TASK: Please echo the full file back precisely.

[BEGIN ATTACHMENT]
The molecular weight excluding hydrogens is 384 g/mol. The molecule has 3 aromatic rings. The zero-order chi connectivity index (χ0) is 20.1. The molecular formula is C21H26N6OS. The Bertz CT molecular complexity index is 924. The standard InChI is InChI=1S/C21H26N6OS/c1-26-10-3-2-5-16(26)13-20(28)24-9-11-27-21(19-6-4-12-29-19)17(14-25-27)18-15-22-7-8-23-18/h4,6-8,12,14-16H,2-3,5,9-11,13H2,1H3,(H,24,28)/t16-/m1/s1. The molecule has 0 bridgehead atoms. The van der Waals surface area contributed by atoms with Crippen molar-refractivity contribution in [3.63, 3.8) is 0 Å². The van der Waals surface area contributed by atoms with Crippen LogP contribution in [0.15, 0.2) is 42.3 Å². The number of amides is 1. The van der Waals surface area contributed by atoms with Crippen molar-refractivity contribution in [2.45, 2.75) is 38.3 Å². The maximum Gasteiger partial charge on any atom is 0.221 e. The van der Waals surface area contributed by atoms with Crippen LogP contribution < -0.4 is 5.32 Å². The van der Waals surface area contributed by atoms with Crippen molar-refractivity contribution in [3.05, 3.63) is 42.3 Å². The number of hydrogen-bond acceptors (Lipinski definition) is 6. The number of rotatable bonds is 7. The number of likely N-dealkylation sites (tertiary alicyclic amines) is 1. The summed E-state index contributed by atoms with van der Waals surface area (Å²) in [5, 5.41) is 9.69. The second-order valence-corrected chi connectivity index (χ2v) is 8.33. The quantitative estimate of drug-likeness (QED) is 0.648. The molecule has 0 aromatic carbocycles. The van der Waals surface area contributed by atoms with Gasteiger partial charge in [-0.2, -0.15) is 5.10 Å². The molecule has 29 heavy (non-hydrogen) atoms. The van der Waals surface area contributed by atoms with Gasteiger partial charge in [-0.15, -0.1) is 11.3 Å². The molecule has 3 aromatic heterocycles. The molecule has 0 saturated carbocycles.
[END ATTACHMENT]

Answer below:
The molecular weight excluding hydrogens is 384 g/mol. The molecule has 3 aromatic rings. The zero-order chi connectivity index (χ0) is 20.1. The molecular formula is C21H26N6OS. The Bertz CT molecular complexity index is 924. The standard InChI is InChI=1S/C21H26N6OS/c1-26-10-3-2-5-16(26)13-20(28)24-9-11-27-21(19-6-4-12-29-19)17(14-25-27)18-15-22-7-8-23-18/h4,6-8,12,14-16H,2-3,5,9-11,13H2,1H3,(H,24,28)/t16-/m1/s1. The molecule has 0 bridgehead atoms. The van der Waals surface area contributed by atoms with Crippen molar-refractivity contribution in [3.63, 3.8) is 0 Å². The van der Waals surface area contributed by atoms with Crippen LogP contribution in [0.15, 0.2) is 42.3 Å². The number of amides is 1. The van der Waals surface area contributed by atoms with Crippen molar-refractivity contribution in [2.45, 2.75) is 38.3 Å². The maximum Gasteiger partial charge on any atom is 0.221 e. The van der Waals surface area contributed by atoms with Crippen LogP contribution < -0.4 is 5.32 Å². The van der Waals surface area contributed by atoms with Crippen molar-refractivity contribution in [3.05, 3.63) is 42.3 Å². The number of hydrogen-bond acceptors (Lipinski definition) is 6. The number of rotatable bonds is 7. The number of likely N-dealkylation sites (tertiary alicyclic amines) is 1. The summed E-state index contributed by atoms with van der Waals surface area (Å²) in [5, 5.41) is 9.69. The second-order valence-corrected chi connectivity index (χ2v) is 8.33. The quantitative estimate of drug-likeness (QED) is 0.648. The molecule has 0 aromatic carbocycles. The van der Waals surface area contributed by atoms with Gasteiger partial charge in [-0.2, -0.15) is 5.10 Å². The molecule has 29 heavy (non-hydrogen) atoms. The van der Waals surface area contributed by atoms with Gasteiger partial charge in [-0.15, -0.1) is 11.3 Å². The molecule has 3 aromatic heterocycles. The molecule has 0 saturated carbocycles.